You’ve probably grown tired of hearing the words “adjusting to the new normal.” Unfortunately, though, there’s really no other way to say it. This pandemic has permanently changed our work environment, whether you’re already back in the office or remain in quarantine for several more weeks. We must create a new normal for how we work, manage network security, and maintain productivity across a more widespread team.
For example, a client earlier this week asked with their employees working from home, how are they supposed to ensure HIPAA compliance? What if someone innocently leaves the computer screen open, or takes note with a patient’s name and walks away from the notebook? Here’s how we recommend redefining work parameters to create the greatest opportunity for compliance and security in all work situations.
1. No personal systems. If you allow your staff to utilize their personal systems to work, store company data, and interact with customers, you’re just asking for a data breach. First, you have no control over that system. You can’t log in to perform updates, ensure it has the latest virus definitions, or wipe it if they left the company or were terminated. Second, they are probably not running the strongest virus protection, intrusion prevention, and monitoring. Supply systems that meet minimum standards. Some companies have sent employees home with their work equipment. As long as it’s properly documented, this is a safer bet than letting someone go rogue (intentionally or unintentionally) on an un-managed personal machine.
2. Clear Expectations. There is a difference between working from home and lounging on the couch in your pajamas getting work done. If you’re expecting people to be effective remote workers, set clear expectations for their work setup and communicate clearly. For example:
3. Signed Employee Agreement. Whether you expect remote work to be a temporary situation or believe it’s a permanent shift, put in place a clear remote worker agreement. It should lay out all of the expectations that we listed above. If you’re expecting employees back in the office, reiterate the temporary nature of the arrangement. If it’s a trial, state that. Working from home is one of those things that seems really appealing at the beginning, but depending on the worker, it may or may not be effective. As the employer, you want to maintain the option to bring them back into the office, if necessary.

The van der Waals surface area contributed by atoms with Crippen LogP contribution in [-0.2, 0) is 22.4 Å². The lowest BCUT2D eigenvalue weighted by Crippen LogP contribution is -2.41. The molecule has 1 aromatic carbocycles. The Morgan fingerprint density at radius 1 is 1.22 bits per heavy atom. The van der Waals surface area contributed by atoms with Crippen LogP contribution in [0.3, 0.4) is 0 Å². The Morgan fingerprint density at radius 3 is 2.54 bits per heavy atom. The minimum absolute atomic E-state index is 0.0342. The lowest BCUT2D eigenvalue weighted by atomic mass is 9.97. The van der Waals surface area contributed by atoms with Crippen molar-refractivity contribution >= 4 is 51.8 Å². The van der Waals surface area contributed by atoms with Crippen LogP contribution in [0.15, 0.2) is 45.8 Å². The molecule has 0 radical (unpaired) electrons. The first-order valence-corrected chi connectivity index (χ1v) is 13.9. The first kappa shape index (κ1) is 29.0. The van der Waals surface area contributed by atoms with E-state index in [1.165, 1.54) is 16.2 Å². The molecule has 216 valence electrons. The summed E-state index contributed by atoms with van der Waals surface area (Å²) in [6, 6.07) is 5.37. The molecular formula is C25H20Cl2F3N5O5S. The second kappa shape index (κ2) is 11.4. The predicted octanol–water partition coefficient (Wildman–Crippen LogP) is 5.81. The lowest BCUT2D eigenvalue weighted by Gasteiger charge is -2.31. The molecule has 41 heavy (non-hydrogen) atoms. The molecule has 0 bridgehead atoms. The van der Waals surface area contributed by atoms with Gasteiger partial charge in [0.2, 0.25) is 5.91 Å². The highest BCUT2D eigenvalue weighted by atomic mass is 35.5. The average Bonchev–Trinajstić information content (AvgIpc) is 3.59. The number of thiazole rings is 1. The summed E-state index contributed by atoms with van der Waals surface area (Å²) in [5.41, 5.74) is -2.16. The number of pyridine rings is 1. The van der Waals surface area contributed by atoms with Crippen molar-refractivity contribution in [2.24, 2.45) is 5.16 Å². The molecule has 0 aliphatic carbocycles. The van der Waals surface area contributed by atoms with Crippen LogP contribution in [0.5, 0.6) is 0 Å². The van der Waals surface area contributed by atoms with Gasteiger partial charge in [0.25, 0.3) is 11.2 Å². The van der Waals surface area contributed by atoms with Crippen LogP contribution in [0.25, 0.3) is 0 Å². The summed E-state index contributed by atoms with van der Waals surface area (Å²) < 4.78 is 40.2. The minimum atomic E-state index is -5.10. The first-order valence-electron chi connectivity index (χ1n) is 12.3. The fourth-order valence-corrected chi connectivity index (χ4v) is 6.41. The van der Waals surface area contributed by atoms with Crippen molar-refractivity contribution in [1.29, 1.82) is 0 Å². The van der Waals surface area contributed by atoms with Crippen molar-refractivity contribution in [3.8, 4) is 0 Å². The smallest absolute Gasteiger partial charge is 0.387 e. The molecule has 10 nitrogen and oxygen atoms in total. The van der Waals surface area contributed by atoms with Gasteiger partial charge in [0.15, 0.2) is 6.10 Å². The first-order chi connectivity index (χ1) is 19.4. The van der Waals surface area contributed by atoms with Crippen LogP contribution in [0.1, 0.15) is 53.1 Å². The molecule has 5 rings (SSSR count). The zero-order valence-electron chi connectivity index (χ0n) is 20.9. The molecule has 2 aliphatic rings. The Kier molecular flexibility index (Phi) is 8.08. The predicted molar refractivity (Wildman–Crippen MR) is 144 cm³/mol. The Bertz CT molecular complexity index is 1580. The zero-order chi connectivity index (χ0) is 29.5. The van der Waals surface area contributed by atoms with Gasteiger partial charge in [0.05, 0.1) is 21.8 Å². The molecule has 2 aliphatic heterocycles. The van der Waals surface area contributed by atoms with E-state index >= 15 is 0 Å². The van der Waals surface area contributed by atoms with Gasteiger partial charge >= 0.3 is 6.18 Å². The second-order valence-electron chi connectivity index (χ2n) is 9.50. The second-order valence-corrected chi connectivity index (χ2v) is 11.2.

4. Regular Communication. We recommend touching base via video at least once a day and having one other scheduled touchpoint – video, phone, email recap, something that is scheduled and required for each and every employee, whether they’re on-site or remote. You cannot underestimate the power of water cooler conversation throughout the day, so you need to find some way to replace that in order to keep your employees engaged and effective.
One of the ways we do this is by opening each meeting with a “good thing.” Every team member shares something good (personal/professional) happening in their lives. When you’re in the thick of it, sometimes it’s hard to come up with something good; but it sets a positive tone for the meeting and allows you to get to know a little bit more about your staff. We also encourage shenanigans more than usual. Perhaps set up a chat feed for funny memes, allow people to use filters on their video calls, just something that brings a little levity and lets people connect outside of their daily tasks.
5. Effective Administration. Ultimately, adapting to this new normal is all about effective administration. Have the right policies in place, communicate the standards and expectations, follow-up with your employees, partner with an MSP that specializes in creating secure, remote workspaces. Together, we’ll continue creating this new normal.